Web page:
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Vegan Ventures: Ike’s Place

(Kelly Brennan/Daily Bruin senior staff)

By William Thorne

Apr. 24, 2016 11:46 pm

To highlight the delicious perks of her vegan lifestyle, Daily Bruin staffer Alejandra Reyes-Velarde showcases 10 diverse vegan restaurants in the West Los Angeles area. She will be joined by Daily Bruin staffer William Thorne to bring a meat-eating perspective to vegan cuisine. They will alternate reviewing a restaurant each week.

Everything was falling apart. Tears started welling in my eyes; I couldn’t control them. It had begun so well, but the experience left me with a bitter taste in my mouth.

I got up from my seat, wiping teriyaki sauce from my hands. I needed tissues, lots of them.

It was a windy day and I was sitting outside Ike’s Place in Westwood. A soggy sandwich disintegrated in my hand – the vegan chicken flopped onto the brown paper wrapping and the teriyaki sauce dribbled down my fingers.

Eating at Ike’s is a messy affair.

As an Englishman, I must confess I haven’t yet fallen in love with the idea of a subs and sandwiches joint. Yes, we have Subway in the U.K. too; however, we do not have the same homely attraction to the sandwiches that many Americans seem to have.

So many things about Ike’s Place in Westwood are foreign to me, but after venturing to Thai Vegan a couple weeks ago, I decided to try something that many UCLA students would consider a little closer to home.


My trip to Ike’s was like taking a cultural education class. I looked up at the menu and was immediately confused. Are Ooey, Gooey and Louie three real people, or am I missing something? Who is Madison Bumgarner and why does he have a sandwich named after him? How am I supposed to choose from more than 50 sandwiches?

Fortunately, restricting myself to the vegan selection assuaged my momentary panic attack. It is too easy for customers to completely miss the separate veggie menu, which has around 10 vegan options.

The veggie menu is no less colorful or varied than the regular menu. On the server’s recommendation, Alejandra opted for the more adventurous Pirates of the Caribbean with vegan chicken, zesty orange glaze and vegan cheese. Meanwhile, I went for the the Handsome Owl with vegan chicken, teriyaki sauce, wasabi mayo and vegan cheese, thinking this would be a wise choice.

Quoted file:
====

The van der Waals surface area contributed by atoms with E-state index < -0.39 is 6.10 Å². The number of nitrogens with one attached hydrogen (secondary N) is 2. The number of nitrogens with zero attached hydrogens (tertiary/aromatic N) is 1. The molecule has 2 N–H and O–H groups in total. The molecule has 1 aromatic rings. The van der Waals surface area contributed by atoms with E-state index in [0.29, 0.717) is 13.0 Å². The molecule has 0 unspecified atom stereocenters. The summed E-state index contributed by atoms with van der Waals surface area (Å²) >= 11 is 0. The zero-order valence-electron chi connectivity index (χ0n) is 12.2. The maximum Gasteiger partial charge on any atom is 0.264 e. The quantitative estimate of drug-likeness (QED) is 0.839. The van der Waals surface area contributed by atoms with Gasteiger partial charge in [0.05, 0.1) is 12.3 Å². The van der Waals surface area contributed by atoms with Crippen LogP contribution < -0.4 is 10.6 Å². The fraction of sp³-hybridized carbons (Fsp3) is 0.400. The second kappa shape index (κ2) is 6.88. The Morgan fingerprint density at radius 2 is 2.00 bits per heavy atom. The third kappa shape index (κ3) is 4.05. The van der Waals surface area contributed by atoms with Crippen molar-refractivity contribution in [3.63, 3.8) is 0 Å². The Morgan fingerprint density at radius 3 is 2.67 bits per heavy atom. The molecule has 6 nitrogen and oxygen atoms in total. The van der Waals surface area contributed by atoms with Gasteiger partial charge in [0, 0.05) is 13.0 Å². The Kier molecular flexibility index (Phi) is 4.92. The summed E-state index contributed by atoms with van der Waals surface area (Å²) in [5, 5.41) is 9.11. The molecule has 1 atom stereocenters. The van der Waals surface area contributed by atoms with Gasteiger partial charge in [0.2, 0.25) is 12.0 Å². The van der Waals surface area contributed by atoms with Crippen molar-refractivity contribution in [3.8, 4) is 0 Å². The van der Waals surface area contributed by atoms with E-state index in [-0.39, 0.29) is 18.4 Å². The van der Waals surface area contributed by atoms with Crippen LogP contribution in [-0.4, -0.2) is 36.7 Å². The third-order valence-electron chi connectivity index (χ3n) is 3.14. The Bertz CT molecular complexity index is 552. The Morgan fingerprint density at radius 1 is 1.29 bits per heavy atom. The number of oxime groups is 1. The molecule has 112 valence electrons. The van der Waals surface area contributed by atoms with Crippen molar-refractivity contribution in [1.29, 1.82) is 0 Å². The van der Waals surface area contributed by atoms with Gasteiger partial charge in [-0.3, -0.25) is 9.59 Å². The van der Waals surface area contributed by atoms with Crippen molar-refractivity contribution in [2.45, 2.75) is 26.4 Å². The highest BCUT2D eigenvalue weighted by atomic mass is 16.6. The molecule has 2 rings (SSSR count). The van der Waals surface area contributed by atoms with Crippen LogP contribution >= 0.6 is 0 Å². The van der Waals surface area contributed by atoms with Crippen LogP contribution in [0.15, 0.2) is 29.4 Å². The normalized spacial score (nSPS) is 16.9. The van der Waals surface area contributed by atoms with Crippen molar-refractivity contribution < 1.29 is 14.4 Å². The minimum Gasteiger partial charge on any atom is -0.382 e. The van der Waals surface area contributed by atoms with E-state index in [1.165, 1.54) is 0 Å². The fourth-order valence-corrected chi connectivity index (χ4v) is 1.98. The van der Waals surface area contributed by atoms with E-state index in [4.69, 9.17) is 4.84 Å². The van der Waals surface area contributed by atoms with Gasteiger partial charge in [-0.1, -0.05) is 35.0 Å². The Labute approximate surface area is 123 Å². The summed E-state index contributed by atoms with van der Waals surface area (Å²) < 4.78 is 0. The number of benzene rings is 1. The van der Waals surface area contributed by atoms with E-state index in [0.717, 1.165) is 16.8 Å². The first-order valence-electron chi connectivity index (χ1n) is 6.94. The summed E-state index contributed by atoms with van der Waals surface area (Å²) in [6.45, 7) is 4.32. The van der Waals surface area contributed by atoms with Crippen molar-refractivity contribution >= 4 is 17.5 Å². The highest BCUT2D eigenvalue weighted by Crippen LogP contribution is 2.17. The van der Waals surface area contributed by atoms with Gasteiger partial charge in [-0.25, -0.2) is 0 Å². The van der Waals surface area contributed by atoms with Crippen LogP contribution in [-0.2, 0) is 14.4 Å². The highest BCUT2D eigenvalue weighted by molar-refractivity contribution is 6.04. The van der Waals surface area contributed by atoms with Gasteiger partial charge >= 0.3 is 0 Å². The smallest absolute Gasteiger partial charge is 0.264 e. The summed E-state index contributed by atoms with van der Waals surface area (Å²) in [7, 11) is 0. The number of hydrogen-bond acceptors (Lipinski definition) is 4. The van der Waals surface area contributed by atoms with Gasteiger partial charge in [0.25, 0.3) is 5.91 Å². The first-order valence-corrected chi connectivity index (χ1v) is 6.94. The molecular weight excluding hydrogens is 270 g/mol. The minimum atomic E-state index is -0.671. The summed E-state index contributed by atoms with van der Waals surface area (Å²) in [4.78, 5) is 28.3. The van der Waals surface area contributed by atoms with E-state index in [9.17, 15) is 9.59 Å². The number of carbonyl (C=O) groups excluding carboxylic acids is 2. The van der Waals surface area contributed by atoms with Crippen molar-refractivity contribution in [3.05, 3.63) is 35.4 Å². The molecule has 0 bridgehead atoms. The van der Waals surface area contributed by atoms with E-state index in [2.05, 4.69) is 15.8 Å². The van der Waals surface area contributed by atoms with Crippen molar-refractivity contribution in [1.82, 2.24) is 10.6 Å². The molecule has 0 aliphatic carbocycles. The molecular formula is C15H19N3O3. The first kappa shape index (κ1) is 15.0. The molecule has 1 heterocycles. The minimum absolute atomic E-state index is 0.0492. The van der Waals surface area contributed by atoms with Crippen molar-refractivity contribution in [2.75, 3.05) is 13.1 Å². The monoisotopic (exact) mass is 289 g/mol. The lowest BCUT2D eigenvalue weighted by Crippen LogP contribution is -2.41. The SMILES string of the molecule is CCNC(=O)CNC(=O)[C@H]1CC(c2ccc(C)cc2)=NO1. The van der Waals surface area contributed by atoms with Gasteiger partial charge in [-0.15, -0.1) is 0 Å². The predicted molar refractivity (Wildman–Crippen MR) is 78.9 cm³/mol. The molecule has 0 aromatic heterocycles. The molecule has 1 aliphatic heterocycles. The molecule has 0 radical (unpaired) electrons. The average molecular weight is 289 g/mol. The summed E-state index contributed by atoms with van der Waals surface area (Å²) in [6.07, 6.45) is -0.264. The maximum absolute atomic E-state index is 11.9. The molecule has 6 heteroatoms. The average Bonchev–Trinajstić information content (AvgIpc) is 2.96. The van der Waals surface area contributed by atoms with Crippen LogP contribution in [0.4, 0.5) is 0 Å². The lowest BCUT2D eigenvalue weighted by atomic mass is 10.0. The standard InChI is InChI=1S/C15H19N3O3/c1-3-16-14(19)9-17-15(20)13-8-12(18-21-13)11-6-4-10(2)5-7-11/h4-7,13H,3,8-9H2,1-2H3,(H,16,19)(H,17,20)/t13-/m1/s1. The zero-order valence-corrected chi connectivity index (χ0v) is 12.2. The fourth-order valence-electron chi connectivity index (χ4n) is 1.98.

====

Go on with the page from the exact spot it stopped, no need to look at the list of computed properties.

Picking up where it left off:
As luck would have it, we ordered during happy hour, meaning we could each select a free soda and packet of chips to accompany our sandwiches. Alejandra chose a packet of salt and vinegar chips and a bottle of orange soda. I decided to embrace the eclectic range on offer and picked out some Cajun Dill Gator-Tators and a bottle of Leninade.

The sandwiches arrived and, after the compulsory 10-minute rearrangement for Instagram purposes, we dug in.

The Handsome Owl was deliciously balanced. The teriyaki sauce and the wasabi mayo made for a creamy yet spicy combination, and the vegan chicken tasted just as tender and succulent as any free-range poultry. The tangy flavors in the Pirates of the Caribbean were more subtle, but the sweetness of the orange glaze provided a fitting contrast with the tangy salt and vinegar chips.

The more I bit into my sandwich, the more vegan chicken and teriyaki sauce spilled out, doubtless a sign of my lack of sub-munching experience. But I didn’t care. Even when my eyes started to water because of the wind, I was too busy enjoying my immersion in American sandwich culture to care.

Eating a vegan sandwich at Ike’s meant taking several steps outside of my culinary comfort zone. But the Gator-Tators proved to be one step too far, though not because they were vegan. The intensely herbal dill flavor overpowered every other ingredient, and the gator addition was pointless gimmick. Of course, I wasn’t expecting the chips to taste of freshly plucked gator from the Louisiana bayous, but I would have appreciated another flavor to compete with the dill.

I tried to wash it away with some sugary Leninade, but no matter how hard I tried, the taste of dill persisted in my mouth for the rest of the day. I can still feel it in my mouth as I write this column a few days later.

Gator-Tators aside, my vegan venture to Ike’s was a positive, educational experience. The selection of vegan sandwiches is impressive, and even if none of them are appealing enough, the servers insist they can make almost any sandwich vegan upon request by replacing the meat and cheese with their vegan equivalents.

Having tested both vegan and non-vegan sandwiches at Ike’s, next time I will try out something else from the vegan selection, because they’re just as tasty. Meat eaters like myself should leave their culinary comfort zones and try something from Ike’s vegan selection. But watch out for the gators – they bite.

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William Thorne
Thorne is the prime director. He was previously the assistant A&E editor for the Theater | Film | Television beat.
Thorne is the prime director. He was previously the assistant A&E editor for the Theater | Film | Television beat.
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